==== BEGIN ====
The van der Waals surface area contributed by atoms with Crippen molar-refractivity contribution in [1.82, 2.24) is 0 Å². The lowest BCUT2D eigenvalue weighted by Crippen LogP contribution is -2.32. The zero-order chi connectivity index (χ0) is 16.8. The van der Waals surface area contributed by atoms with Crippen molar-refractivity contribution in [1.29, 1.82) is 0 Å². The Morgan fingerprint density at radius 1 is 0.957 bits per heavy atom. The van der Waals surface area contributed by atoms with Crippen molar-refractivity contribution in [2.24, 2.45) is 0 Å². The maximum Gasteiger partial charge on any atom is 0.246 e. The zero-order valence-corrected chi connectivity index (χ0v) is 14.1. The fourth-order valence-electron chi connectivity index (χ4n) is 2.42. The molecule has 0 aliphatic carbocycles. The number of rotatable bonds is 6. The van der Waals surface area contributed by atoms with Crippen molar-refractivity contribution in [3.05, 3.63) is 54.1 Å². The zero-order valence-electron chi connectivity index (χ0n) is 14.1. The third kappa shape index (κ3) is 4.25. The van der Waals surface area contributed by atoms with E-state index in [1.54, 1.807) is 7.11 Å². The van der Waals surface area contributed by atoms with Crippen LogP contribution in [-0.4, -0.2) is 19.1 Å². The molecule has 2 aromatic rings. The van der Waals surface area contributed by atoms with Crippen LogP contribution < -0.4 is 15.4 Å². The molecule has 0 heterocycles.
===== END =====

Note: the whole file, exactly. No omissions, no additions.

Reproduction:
The van der Waals surface area contributed by atoms with Crippen molar-refractivity contribution in [1.82, 2.24) is 0 Å². The lowest BCUT2D eigenvalue weighted by Crippen LogP contribution is -2.32. The zero-order chi connectivity index (χ0) is 16.8. The van der Waals surface area contributed by atoms with Crippen molar-refractivity contribution in [1.29, 1.82) is 0 Å². The Morgan fingerprint density at radius 1 is 0.957 bits per heavy atom. The van der Waals surface area contributed by atoms with Crippen molar-refractivity contribution in [2.24, 2.45) is 0 Å². The maximum Gasteiger partial charge on any atom is 0.246 e. The zero-order valence-corrected chi connectivity index (χ0v) is 14.1. The fourth-order valence-electron chi connectivity index (χ4n) is 2.42. The molecule has 0 aliphatic carbocycles. The number of rotatable bonds is 6. The van der Waals surface area contributed by atoms with Crippen molar-refractivity contribution in [3.05, 3.63) is 54.1 Å². The zero-order valence-electron chi connectivity index (χ0n) is 14.1. The third kappa shape index (κ3) is 4.25. The van der Waals surface area contributed by atoms with E-state index in [1.54, 1.807) is 7.11 Å². The van der Waals surface area contributed by atoms with Crippen LogP contribution in [-0.4, -0.2) is 19.1 Å². The molecule has 2 aromatic rings. The van der Waals surface area contributed by atoms with Crippen LogP contribution < -0.4 is 15.4 Å². The molecule has 0 heterocycles.